I think the problem is that I’ve got a lousy imagination. I love telling stories, but I’m absolutely no good at making them up. So the only way I get new stories is by putting myself into situations where new stories happen to me – then all I have to do is write them down.
Today seemed like a good day for a new story: a breathless deep blue morning, pierced by the red glow of a sun gaining its first toehold on the horizon. No plans for the day – a gloriously empty Saturday – except to go for a birthday flight.
No, not my birthday – I’ve got a couple of weeks before that. But on January 11th 1946, not even halfway into the previous century, the FAA saw fit to slap an airworthiness certificate on NC33395, the 15th production Skyranger built since Commonwealth began postwar production. She didn’t take her first flight until January 16th, noted in the logbooks as just a “test hop”, but I figure today was as good a day as any to commemorate her flight.
Target for the morning was the monthly “second Saturday” pancake breakfast at Modesto airport. Just 48 miles east of Livermore, where the Skyranger is living until I can find a local hangar, it’s a regular excuse for people who are plane nuts (and, some would say, plain nuts) to talk shop over pancakes and bad coffee.
Fitting a clear night, the morning was cold by California standards, with ice fog and a thin sheet of ice in the shadow of the hangar as I skittered around during my preflight. Tasha and the gang had just pulled ‘395 out of the hangar before I arrived, so she wasn’t completely cold-soaked. A few extra shots of prime as I cranked the starter, and she started right up with a chipper poketapoketa of the C-85 under her cowl.
Puttering along there, two thousand feet up at somewhere around 100 mph, I could feel the texture of the countryside. I watched smoke rise slowly from the chimney of a farmhouse, circled an old truck navigating the dirt road over irrigation ditches. Waggled my wings at a pair of egrets going the other way, not far enough below me to escape notice.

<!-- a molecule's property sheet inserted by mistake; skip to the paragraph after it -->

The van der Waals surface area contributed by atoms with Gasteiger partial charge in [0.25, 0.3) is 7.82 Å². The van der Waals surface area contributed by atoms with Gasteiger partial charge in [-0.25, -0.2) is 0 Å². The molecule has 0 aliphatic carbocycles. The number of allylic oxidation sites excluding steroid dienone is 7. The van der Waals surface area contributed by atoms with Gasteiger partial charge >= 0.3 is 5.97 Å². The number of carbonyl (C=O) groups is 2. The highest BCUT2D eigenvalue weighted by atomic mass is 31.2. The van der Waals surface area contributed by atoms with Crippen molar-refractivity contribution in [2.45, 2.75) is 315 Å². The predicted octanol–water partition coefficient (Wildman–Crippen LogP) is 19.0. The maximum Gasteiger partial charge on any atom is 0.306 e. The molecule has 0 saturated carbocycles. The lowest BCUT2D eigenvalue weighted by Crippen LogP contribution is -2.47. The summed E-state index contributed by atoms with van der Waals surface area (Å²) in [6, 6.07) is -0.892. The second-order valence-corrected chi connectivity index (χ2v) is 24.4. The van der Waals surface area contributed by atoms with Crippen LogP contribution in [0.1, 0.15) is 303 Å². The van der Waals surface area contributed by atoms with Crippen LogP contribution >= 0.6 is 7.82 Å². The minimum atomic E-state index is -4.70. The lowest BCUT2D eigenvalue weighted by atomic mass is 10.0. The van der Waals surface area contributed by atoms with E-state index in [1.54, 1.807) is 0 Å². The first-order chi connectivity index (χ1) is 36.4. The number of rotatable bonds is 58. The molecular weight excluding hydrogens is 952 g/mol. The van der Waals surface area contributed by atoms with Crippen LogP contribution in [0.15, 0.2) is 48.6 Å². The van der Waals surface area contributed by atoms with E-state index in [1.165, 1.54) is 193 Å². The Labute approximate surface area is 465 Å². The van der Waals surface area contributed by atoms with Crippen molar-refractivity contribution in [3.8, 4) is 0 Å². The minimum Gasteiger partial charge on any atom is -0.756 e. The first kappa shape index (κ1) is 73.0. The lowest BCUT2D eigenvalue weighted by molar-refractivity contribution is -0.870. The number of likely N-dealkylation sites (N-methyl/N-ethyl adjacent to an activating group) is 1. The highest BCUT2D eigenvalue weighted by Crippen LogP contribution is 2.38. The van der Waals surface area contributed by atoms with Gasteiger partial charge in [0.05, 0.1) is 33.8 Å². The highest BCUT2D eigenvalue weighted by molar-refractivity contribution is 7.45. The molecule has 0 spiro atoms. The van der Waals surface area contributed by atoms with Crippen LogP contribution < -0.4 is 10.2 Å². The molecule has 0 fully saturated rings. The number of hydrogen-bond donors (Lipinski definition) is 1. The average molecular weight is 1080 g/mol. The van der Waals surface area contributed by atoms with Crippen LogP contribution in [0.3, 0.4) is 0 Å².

The pattern at Modesto was predictably chaotic. Tower controller was doing his gentle best with folks who perhaps didn’t get out much, and when they did, apparently weren’t much accustomed to using the radio. Controller asked me three times to repeat my initial call in, asked other folks to kindly stop stepping on the damned transmission and wait their turn. He wasn’t sure what a Commonwealth, or Commodore was – I think he called my a Constellation at one point – gave me a left-45-cleared-to-land and asked if I could make a short approach.
Did, and squeaked the landing gratifyingly. Ground didn’t bother asking where I was headed; everyone was going to the same place. Tied down, ambled into the hangar, and laid down my $6 for a plate of pilot chow.
There’s something I love about these fly-in meals. The quality of the food swings both ways (somewhat farther in one), but they all seem to run about the same way. You’ve got your long table of steam trays, staffed by cheerful airport volunteers and their long-suffering (but still cheerful) spouses. They’ll chat you up about where you’re from, thank you for coming, and conspiratorially offer you an extra strip of bacon if you’d like. The fact that they do that for everyone doesn’t make it any less endearing.
Then there are the tables. The long folding-leg jobs, sheathed in taped-down rolled paper tablecloths, stretched end to end down the center of the roped-off hangar. Inviting – no, insisting that you drop yourself in elbow-to-elbow with total strangers who, five minutes from now will be your newest flying buddies. You look at the logo on their cap – “Oh? You fly a Beech 18? Lovely plane – I managed to hitch some right seat time in one a few years back…” and the conversation rolls on until one of you excuses yourself to get more coffee. There are a lot of old friends slapping each other on the back and sharing photos of grandkids. And a lot of grandkids in tow.
Once you’ve tired of poking around the cholesterol nuggets on your plate, you wander back out to the flight line, admiring everyone else’s planes and standing by for them to admire yours. Chat them up about the gorgeous paint on their Cub, no, no, I fly a Commonwealth Skyranger. No, don’t worry – nobody else knows what it is either; it’s that red and creme taildragger over there. Yes, thanks, thanks – we just finished the restoration last fall – very pleased with how it turned out.
And so on.
Until eventually everyone starts making their excuses to climb on in, fire up their engines and putter off into a flawless blue morning sky until it’s time to do it all over again next month.